Involved in this type of program for the first time is the Private Industry Council in Prince George's, one of a network of such organizations set up under the federal Youth Employment Act of 1977. These groups--called PICs--are supposed to boost private sector participation in the design and operation of job-training programs for disadvantaged citizens.

Joe Puhalla, executive director of the Prince George's PIC, described the new center as "unique in its consolidation of services, which will prevent duplication and overlap and ensure that more services are provided to more people."

Laurel Chamber of Commerce President Joe Edwards, who is chairman of the county PIC, said he hopes more such programs will be generated in Prince George's: "I know we are moving in the right direction." The PIC signed an eight-month contract totaling $320,961 with 70001 Ltd., which is responsible for setting up and administering the program. The PIC funds came from the government's much-maligned Comprehensive Employment and Training Act (CETA).

The 70001 Ltd. center will have a staff of 14 persons, who will work with the county public schools and area businesses. Four specific programs will be initiated:

* Pre-employment training, educational instruction and motivational activities for about 100 out-of-school youths, ages 16-21, with a goal of placing 65 in private sector jobs;

* Employability skills development and job-readiness for about 160 disadvantaged youths now in public schools, with the school system recruiting and processing participants for four-week evening programs;

* Pre-employment training and job placement for 50 juvenile offenders aged 16-18, in cooperation with juvenile justice authorities, with a goal of placing 33 in private sector jobs;

* Self-directed job placement assistance for 150 disadvantaged adults, with four-week programs in groups of 20.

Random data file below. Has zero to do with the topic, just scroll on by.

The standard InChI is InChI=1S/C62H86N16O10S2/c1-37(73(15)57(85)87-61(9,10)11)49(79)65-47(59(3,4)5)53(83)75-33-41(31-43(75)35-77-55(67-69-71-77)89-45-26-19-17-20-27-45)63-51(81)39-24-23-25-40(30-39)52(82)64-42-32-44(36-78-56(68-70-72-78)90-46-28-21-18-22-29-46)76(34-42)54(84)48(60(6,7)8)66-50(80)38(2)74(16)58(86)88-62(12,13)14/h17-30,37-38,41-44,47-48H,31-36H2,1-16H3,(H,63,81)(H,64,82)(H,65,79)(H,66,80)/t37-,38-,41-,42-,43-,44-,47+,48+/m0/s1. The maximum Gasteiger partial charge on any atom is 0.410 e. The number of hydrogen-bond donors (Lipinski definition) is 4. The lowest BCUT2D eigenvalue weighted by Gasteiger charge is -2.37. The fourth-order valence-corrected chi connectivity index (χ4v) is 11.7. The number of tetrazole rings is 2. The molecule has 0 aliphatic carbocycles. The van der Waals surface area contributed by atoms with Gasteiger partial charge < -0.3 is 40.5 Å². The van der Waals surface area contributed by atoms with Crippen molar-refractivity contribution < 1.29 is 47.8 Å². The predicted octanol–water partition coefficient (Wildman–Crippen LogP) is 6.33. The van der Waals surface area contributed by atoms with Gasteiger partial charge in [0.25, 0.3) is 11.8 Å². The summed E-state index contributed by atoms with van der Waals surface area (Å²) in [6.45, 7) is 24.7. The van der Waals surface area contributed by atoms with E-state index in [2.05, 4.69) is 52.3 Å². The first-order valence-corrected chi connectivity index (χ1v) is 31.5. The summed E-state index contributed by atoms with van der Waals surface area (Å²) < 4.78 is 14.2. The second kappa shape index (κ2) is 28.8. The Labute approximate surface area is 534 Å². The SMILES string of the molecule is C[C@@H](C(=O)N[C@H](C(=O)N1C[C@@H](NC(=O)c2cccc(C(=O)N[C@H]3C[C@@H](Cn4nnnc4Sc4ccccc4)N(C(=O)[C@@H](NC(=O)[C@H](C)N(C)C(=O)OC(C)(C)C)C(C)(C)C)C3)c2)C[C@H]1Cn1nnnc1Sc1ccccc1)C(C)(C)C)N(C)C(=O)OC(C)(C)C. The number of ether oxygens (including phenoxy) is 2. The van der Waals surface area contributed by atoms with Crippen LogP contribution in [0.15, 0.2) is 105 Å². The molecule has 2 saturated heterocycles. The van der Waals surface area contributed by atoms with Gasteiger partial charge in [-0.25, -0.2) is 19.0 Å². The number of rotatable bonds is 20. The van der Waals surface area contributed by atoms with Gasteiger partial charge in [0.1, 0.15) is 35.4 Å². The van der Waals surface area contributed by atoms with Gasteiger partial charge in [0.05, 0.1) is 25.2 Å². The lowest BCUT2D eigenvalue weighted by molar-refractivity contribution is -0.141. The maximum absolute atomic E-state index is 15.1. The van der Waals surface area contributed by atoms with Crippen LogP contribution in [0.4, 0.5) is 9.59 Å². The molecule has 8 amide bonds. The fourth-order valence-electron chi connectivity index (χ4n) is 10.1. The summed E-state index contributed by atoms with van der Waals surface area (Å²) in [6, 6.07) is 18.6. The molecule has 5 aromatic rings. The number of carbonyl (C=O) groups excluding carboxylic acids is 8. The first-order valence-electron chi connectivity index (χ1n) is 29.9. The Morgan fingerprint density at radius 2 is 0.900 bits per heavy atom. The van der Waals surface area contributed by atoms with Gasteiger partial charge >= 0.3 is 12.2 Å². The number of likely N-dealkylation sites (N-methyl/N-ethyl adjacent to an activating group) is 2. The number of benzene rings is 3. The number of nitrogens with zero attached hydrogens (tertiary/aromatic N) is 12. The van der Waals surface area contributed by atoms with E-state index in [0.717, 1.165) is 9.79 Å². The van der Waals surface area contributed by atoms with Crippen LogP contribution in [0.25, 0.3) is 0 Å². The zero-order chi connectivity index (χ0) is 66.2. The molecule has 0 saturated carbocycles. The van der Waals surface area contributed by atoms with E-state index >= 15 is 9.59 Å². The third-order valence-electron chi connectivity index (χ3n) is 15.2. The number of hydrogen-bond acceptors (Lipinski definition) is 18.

Roger Semerad, 70001 Ltd.'s board chairman, says the new Prince George's center is a model particularly appropriate for budgetary realities of the 1980s. "In an era in which funds for employment training programs are scarce, a consolidation of services under one roof makes a great deal of sense. The 70001 Work and Learning Center will result in economies of scale that programs operating separately simply cannot achieve. Because it makes effective use of business, educational and government resources, the center is a model program we hope other communities will examine for themselves."

On the educational side, for example, the county's public schools are planning to create two other programs in the next few weeks. All graduates of the center will be able to enroll in special 12-week pre-vocational programs in four high-priority occupations. Special "resource teams" of business people, high school graduates and dropouts will travel to public schools and provide career awareness guidance.

Existing 70001 programs for Prince George's out-of-school youths and juvenile offenders, now in separate operation, will be moved to the Capitol Heights facility.

Among corporations that have aided 70001 are Allied Stores Corp. and its Garfinckel, Brooks Brothers subsidiaries; the American Retail Federation; Gino's; Hecht Co. parent May Department Stores; Woodward & Lothrop; WTOP Radio parent company, the Outlet Co.; the Western Electric manufacturing arm of the Bell System, and the McGraw-Hill publishing firm.